March 20, 2012

Book: Scroll of Saqqara by Pauline Gedge

Filed under: Books — Tags: , , , — krishnafromtoronto @ 9:11 am

Just when you think you have figured Pauline Gedge out, in terms of what her books look like, she springs a little surprise!

I think that this is a very different novel from Pauline. Yes, this is set again in Ancient Egypt but there the similarity ends. It is an explosive novel involving supernatural phonomena. (Current Hollywood storywriters would love this!).

The story is one of Khaemwaset, who is a prince (but not in the ruling royal line) who is also a very adept doctor (man of medicine), magician and also an archeologist, interested in opening up tombs to document the details of those buried there (and restoration, if these are vandalized). He is helped here by his son Hori and he is also secretly looking for the legendary Scroll of Thoth, which bestows immunity from death itself, and also enormous powers to the bearer. He leads a happy life, accompanied by his wife Nebnofert, daughter whats-her-name who is as homely as she is shy and attended by the likes of his loyal scribe Penbuy.

When he goes to Memphis to visit the pharoah, during the dinner and the revelry that follows, he is accosted by an old man who looks vaguely familiar. The old man thrusts a scroll in his hands and implores him to destroy it immediately. Khamwaeset decides to keep it, only to find that it disappears anyway. From then on, his life turns upside down, and he gets dragged in an escalating swirl of events over which he and his family have no control and which threaten to sunder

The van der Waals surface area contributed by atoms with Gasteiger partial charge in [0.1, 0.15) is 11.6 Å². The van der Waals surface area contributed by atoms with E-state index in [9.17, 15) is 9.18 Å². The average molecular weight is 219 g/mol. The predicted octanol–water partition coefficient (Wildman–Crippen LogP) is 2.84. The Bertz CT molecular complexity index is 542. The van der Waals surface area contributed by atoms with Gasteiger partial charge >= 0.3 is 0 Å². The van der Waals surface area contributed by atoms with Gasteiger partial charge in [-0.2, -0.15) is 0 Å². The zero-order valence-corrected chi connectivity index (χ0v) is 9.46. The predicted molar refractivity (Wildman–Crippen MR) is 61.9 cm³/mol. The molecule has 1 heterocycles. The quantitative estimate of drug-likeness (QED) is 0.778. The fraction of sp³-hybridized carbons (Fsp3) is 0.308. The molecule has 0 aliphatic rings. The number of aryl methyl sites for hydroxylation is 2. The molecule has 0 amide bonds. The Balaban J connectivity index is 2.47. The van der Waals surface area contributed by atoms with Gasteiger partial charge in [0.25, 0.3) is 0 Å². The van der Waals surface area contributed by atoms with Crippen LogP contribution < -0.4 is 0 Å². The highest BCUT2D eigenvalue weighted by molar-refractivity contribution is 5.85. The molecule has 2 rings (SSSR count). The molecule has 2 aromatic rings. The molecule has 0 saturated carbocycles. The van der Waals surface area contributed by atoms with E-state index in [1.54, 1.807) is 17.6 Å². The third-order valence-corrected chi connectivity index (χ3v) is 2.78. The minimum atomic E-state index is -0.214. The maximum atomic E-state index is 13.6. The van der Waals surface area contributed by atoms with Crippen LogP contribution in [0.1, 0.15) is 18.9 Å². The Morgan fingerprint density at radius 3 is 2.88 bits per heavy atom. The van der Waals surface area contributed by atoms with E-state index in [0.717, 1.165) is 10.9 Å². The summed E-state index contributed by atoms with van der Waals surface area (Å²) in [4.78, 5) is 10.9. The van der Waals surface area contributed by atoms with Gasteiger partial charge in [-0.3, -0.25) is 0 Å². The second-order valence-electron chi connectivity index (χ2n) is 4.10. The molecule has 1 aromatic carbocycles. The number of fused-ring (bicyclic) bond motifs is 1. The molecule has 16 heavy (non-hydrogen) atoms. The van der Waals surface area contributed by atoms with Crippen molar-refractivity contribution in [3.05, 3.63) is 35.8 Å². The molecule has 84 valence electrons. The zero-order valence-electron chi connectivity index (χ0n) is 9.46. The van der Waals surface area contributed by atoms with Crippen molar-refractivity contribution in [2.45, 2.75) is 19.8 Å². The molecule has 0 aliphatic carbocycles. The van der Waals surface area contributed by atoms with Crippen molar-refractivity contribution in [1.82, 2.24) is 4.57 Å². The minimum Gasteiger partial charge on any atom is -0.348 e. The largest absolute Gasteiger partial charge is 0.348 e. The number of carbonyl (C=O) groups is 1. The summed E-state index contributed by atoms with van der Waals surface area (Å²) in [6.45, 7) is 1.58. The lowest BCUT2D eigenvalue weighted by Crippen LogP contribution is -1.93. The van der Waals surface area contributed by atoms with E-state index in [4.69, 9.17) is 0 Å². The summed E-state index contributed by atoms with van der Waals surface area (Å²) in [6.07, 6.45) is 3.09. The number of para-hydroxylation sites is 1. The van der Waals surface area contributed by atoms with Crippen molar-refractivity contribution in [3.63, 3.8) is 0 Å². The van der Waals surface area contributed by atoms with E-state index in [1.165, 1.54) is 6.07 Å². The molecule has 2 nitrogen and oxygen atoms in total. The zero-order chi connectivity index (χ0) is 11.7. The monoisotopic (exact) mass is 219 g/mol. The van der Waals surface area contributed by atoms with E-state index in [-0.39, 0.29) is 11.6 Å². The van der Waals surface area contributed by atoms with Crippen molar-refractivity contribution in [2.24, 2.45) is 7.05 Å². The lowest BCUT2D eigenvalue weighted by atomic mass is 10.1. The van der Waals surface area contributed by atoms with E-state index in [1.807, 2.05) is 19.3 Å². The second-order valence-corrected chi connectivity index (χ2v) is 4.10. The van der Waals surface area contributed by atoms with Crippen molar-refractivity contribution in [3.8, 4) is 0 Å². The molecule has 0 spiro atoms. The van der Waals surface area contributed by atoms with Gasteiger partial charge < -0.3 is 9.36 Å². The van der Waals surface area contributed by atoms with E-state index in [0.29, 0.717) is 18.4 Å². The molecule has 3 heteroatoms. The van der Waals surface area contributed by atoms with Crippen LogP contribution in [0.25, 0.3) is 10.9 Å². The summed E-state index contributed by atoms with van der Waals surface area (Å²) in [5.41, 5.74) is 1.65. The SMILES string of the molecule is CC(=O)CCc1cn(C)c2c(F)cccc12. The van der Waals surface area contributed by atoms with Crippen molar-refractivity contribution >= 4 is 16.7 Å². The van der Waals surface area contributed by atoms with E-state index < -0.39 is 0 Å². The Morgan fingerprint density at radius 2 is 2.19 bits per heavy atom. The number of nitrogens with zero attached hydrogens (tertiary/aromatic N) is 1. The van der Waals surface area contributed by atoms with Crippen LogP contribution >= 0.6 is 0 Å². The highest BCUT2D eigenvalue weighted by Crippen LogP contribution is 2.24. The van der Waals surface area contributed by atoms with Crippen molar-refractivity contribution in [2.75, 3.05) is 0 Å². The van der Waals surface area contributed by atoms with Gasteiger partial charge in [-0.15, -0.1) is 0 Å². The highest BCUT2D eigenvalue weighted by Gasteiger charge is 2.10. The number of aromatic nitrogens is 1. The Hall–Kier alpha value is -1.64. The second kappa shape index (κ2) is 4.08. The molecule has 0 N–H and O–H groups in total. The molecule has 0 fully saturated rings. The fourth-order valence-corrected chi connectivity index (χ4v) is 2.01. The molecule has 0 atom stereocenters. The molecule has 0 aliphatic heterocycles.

his family apart completely.

You think you know where the story is going and most of the twists you can guess. In spite of it, the story is good enough and compelling enough to be a good read. There is magic, murder, lust, betrayals, mystery, sleuthing to satisfy a wide variety of readers.

However, the twist at the end a la Roald Dahl is phenominal and took me completely by surprise. It most likely will take you by surprise too, and has a huge impact on the story.

A wonderful raad and deserves a 8/10

— Krishna


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